The Economist says that bio-fuels like ethanol (made from sugarcane and corn) and bio-diesels like “BioWillie” (derived from a blend of vegetable oil) might come to the rescue of consumers and the environment and also help in reducing reliance on foreign oil. Especially of interest:
A recent bioengineering breakthrough means that it should soon be possible to convert plant products far more efficiently to ethanol. This lends promise to cellulosic ethanol—a product that can be made from agricultural “waste”, such as corn cobs or weeds, which is widely available. (Once corn kernels and sugar-cane sap have been taken away for sugar, they leave plenty of stalks and leaves behind.)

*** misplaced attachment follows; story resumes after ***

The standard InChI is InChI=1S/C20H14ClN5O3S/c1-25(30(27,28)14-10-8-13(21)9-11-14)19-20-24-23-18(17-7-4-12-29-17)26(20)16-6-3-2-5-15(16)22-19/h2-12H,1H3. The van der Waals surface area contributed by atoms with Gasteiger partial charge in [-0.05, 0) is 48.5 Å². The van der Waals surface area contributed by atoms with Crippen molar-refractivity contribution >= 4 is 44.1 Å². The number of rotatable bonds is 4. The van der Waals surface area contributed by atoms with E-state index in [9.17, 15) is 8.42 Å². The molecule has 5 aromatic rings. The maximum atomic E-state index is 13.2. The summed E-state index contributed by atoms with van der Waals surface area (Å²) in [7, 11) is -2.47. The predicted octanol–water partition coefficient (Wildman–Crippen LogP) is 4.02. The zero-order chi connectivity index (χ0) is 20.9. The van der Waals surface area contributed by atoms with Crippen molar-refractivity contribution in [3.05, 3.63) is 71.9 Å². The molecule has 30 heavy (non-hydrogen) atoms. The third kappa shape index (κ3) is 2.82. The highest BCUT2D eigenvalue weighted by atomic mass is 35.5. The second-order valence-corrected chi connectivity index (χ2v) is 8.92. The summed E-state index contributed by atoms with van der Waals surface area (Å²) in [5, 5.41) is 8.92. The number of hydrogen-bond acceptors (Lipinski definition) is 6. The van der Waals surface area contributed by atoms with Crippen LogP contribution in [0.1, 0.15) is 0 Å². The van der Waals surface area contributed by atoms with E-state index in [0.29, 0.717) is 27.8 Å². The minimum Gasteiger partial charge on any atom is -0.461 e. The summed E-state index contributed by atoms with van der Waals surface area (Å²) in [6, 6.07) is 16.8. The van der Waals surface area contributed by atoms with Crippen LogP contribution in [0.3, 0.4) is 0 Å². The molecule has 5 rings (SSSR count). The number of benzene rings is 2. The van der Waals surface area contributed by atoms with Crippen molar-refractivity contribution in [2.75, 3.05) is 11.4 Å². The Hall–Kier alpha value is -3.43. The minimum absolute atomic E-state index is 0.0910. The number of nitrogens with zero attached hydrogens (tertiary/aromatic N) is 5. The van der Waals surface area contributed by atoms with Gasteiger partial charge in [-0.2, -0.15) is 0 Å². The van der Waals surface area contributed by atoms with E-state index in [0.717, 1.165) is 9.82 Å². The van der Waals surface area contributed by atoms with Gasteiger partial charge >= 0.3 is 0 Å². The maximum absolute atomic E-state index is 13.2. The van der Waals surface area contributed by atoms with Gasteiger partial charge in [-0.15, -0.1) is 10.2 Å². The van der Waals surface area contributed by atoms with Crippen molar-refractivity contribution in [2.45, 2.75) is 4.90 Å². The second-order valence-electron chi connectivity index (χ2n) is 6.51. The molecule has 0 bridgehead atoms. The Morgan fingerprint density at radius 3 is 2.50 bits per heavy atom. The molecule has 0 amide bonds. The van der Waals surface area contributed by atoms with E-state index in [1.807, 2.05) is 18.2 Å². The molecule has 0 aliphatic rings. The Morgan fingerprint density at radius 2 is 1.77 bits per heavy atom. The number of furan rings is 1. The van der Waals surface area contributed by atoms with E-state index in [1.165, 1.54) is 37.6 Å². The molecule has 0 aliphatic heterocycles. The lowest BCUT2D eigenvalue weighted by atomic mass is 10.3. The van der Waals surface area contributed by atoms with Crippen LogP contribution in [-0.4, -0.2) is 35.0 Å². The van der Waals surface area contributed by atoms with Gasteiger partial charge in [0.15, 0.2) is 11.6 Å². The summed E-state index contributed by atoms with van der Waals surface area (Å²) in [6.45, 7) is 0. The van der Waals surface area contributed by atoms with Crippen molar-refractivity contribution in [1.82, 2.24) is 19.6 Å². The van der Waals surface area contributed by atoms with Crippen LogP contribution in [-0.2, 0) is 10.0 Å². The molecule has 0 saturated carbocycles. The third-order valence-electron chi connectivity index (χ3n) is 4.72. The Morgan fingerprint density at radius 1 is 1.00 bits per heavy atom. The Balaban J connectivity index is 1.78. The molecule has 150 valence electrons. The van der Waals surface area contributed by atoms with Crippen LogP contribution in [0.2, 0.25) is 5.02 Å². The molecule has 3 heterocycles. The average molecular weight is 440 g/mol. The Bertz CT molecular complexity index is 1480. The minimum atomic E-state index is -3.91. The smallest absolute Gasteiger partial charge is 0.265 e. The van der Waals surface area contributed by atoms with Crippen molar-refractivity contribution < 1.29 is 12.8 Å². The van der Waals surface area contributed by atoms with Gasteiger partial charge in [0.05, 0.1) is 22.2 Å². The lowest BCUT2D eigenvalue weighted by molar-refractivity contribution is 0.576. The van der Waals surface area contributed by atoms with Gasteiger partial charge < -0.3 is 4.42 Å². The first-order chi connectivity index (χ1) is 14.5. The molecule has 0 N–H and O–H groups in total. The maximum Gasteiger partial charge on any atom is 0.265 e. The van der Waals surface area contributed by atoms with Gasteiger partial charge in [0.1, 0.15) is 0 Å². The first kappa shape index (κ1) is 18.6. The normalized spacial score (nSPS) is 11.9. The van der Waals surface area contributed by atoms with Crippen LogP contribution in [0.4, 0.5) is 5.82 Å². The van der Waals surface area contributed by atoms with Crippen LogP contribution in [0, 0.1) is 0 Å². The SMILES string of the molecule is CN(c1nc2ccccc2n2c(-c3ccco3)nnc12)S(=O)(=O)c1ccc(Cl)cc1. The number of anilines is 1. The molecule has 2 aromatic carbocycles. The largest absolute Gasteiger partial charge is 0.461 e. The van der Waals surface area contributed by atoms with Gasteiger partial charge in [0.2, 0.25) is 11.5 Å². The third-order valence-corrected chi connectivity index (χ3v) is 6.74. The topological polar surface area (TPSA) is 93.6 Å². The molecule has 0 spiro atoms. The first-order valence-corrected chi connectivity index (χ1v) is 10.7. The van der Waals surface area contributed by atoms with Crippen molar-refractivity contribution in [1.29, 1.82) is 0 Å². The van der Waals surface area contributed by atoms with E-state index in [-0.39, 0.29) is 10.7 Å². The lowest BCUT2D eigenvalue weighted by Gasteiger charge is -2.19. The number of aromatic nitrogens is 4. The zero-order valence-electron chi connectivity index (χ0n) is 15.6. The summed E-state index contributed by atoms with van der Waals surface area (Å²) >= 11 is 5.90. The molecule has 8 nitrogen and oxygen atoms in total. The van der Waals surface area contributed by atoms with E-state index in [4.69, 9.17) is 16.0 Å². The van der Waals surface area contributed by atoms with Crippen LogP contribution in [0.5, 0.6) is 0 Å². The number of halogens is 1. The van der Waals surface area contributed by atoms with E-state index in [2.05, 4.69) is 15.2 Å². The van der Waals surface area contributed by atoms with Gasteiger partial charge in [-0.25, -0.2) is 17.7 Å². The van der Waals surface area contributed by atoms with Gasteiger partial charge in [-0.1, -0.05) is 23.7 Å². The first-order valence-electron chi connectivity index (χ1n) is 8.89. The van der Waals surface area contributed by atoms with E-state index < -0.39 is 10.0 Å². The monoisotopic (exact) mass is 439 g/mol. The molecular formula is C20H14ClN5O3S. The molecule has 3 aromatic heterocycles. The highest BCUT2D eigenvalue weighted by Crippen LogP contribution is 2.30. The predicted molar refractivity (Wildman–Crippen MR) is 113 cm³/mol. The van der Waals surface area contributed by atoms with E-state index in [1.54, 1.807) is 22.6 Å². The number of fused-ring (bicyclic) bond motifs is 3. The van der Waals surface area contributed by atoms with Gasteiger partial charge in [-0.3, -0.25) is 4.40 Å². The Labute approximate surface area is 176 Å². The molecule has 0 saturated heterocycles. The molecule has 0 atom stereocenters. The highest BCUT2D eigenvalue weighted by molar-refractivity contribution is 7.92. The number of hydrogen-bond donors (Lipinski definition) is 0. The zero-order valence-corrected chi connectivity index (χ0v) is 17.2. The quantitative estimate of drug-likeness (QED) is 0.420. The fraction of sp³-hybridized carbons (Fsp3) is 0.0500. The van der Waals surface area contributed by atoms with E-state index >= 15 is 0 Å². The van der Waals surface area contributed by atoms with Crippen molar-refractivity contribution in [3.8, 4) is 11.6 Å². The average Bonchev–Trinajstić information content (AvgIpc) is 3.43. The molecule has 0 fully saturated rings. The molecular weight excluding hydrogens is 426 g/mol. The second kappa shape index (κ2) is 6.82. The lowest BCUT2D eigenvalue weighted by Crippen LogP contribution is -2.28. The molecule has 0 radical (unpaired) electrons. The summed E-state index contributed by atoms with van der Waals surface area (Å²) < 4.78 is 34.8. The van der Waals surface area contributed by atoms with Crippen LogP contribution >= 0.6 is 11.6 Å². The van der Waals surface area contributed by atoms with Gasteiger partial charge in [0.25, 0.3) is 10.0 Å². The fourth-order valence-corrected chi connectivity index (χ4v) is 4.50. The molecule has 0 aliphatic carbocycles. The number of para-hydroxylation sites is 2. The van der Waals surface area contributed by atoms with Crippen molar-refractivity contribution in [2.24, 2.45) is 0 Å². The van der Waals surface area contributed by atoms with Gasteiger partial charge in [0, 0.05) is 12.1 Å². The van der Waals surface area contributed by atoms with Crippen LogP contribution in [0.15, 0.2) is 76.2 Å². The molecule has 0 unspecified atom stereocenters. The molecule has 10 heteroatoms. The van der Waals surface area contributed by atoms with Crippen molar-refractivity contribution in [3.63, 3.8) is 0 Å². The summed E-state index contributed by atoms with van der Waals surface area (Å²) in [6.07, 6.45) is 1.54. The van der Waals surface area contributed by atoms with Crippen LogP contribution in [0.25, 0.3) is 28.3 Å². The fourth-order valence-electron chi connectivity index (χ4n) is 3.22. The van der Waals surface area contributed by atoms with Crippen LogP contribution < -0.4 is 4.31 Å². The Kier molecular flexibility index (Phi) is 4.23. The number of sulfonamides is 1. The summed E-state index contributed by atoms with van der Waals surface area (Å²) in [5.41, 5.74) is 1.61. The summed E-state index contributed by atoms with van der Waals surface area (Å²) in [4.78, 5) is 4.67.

This could lead to a revolution in emerging economies where agricultural waste, grass and weeds could be used as a cheap source of indigenous fuel. Also see my earlier post about rural electrification.
As consumers, this is welcome news for us, once again proving that human ingenuity is capable of tackling natural shortages. As an investor, it puts forth questions on where to invest. Tomorrow, we’ll see how we can play the market in light of such developments.